Intelligent transport, better digital infrastructure, living wage housing and the promise of a seamless educational pathway for all young people into education, training and employment are at the heart of Greater Brighton’s bid to become a devolved city region. Over the next 10 years the Greater Brighton Devolution Deal will generate 24,000 jobs, 455,000sqm of employment space and 22,500 new homes.

Today, the Greater Brighton Economic Board, which already has a strong track record of working together and making things happen, has submitted its Devolution Prospectus to the Secretary State for Communities and Local Government, Greg Clark, asking for more powers for the region.

The Board, established in March 2014, brings together five local authorities – Adur, Brighton and Hove, Lewes, Mid-Sussex and Worthing with the University of Brighton and the University of Sussex, four further education colleges, three business partnerships, the Coast to Capital Local Enterprise Partnership and the South Downs National Park Authority.

Neil Parkin, Chair of the Greater Brighton Economic Board and Leader of Adur District Council, said:

“This devolution submission is the start of a longer dialogue with the Government, leading with an absolutely clear focus on three key areas; economic, social and public service productivity.

“As a united Board, we see these as key to unlocking the use of our assets – whether those are land and property, intellectual assets in our education and skills system or in ensuring open governance that clearly supports enterprise.

“Devolved powers from Central Government would allow us to build on the firm foundation established by the City Deal, strengthening the Greater Brighton Economic Region’s attractiveness as a place to live, work and invest through delivering key strategic projects across the next five to ten years.”

Key proposals for a devolved Greater Brighton include:

  • Delivering an Intelligent Transport Network that supports businesses and individuals across the region, including a high speed connection with London and Gatwick, and improving links to growth sites such as Burgess Hill, Newhaven and Shoreham Harbour.
  • Creating an Educational and Skills Promise that will ensure all our young people have equal access to education, training and employment opportunities and providing our businesses with the skills they need for growth.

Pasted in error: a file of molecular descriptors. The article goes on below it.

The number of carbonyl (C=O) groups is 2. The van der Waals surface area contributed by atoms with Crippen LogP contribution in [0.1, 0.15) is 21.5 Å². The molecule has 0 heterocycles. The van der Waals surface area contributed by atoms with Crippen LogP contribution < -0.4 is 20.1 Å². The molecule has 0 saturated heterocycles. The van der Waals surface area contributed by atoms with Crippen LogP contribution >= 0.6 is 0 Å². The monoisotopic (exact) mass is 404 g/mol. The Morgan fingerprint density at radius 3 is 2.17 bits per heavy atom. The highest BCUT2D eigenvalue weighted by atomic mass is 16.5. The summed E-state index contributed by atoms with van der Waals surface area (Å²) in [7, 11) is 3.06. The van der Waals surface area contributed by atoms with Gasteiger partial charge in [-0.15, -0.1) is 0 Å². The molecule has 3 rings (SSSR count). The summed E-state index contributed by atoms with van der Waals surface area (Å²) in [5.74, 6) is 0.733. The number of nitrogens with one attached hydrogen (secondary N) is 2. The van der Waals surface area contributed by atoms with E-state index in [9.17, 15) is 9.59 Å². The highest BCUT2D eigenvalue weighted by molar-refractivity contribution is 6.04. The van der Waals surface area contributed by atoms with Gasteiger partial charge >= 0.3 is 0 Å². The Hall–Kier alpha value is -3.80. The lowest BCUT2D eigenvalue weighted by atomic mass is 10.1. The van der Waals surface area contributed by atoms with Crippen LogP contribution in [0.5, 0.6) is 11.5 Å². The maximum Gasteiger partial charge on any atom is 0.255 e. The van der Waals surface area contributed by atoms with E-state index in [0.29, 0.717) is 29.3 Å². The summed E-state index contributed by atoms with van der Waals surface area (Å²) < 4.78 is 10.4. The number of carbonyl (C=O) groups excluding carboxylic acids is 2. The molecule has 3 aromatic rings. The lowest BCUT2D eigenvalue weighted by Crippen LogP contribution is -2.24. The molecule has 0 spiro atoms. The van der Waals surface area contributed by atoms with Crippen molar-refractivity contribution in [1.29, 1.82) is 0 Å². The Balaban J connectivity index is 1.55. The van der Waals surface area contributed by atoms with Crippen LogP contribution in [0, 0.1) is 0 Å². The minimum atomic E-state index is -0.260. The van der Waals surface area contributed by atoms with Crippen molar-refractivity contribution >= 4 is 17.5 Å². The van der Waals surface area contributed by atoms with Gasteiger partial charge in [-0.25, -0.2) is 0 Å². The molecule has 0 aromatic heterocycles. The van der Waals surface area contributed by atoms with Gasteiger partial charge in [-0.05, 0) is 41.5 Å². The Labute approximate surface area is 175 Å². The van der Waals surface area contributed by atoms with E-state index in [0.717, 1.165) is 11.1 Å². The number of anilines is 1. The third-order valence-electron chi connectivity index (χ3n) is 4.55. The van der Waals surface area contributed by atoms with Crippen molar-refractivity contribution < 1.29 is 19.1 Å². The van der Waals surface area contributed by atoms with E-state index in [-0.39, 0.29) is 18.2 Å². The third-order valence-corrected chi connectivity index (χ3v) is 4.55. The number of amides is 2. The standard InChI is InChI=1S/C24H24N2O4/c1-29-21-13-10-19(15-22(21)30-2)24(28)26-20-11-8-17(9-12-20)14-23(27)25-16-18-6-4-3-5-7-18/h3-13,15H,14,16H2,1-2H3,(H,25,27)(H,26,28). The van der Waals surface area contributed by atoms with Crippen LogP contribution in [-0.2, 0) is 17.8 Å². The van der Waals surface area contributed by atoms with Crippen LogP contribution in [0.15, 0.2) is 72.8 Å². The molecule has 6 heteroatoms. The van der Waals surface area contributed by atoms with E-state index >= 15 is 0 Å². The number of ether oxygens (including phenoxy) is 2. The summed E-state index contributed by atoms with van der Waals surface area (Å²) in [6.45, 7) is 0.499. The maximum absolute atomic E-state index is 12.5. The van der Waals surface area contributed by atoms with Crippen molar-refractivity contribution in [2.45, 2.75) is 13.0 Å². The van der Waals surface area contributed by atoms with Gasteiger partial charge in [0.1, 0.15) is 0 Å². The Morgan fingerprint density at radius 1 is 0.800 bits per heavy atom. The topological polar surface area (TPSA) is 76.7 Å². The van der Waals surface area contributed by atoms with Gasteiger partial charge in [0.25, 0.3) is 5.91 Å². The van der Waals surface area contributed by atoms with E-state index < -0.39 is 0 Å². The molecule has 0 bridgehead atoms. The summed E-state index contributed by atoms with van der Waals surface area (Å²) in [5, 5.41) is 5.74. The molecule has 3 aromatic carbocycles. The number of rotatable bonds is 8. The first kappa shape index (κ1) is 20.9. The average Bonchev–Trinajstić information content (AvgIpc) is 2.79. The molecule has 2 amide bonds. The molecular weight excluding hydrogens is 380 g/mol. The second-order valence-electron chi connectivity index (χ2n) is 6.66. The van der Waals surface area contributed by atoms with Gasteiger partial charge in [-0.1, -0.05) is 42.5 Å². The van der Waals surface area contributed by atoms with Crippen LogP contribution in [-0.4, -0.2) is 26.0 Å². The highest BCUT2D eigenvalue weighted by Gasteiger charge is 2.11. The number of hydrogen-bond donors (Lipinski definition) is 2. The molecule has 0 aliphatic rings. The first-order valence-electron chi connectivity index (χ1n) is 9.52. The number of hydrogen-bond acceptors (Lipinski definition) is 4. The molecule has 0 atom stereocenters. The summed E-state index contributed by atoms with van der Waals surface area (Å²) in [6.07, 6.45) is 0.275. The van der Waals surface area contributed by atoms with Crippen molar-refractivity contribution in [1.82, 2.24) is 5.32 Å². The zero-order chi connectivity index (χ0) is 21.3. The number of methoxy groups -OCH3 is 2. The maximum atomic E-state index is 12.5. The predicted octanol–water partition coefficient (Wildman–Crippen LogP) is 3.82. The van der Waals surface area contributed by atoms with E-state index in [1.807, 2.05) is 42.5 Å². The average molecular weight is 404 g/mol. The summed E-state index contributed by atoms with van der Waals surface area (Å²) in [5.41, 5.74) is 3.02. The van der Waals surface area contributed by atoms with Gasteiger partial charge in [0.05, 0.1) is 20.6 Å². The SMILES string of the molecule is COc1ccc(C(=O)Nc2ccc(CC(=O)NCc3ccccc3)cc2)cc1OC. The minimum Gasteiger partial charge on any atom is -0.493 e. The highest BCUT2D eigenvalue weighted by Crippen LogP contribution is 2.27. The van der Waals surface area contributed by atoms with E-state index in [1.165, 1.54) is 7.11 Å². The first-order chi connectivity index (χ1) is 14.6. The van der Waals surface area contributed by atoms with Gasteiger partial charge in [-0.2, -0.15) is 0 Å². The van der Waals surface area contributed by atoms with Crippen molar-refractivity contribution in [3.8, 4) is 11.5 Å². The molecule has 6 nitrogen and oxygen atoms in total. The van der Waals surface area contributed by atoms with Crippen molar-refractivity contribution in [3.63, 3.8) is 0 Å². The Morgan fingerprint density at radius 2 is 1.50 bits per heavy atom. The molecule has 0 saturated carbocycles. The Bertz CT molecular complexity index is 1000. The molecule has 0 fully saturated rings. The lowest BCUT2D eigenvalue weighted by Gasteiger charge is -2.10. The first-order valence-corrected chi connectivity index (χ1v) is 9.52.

• Living Wage Housing: ensuring that our housing mix meets the changing demands of our citizens across our diverse area.
  • Pioneering public sector reform: working with our partners and neighbours to achieve economies of scale, radically rethinking the role of the public sector and moving toward a model of government as networker, champion and shaper of new social models;
  • Creating a digital infrastructure that offers superfast connections for every business and resident and pioneering new technologies including becoming the UK’s 5G demonstrator region.
  • Growing the Information Economy through the creation of new digital business models in both the public and private sector to create a centre of excellence around ‘government as a platform’ through the Greater Brighton Local Government Digital Service.

Ron Crank, Chief Executive of the Coast to Capital Local Enterprise Partnership, said:

“Coast to Capital welcomes this further development of the Greater Brighton City Region. It will build on the many successes of the Greater Brighton City Deal and the Coast to Capital Growth Deal and will make a further contribution to increasing growth and productivity in our area. We support greater devolution of decision making to local level and believe business should have a full part to play in how we together drive growth”.

Andrew Swayne, Chair of the Adur & Worthing Business Partnership, said:

”Platforms to Productivity is a key step in developing Greater Brighton’s path to taking more responsibility for what it does and delivering better value from public funds. Rapid progress in the devolution agenda will enable us to have better transport and digital infrastructure, local focus on skills development leading to our residents becoming more economically active. I am particularly pleased to see a focus on STEM across the age range and empowering our most troubled families to be economically active. I hope Government supports the approach and enables us to move rapidly to detailed negotiations – we have the capability – let us use it!”

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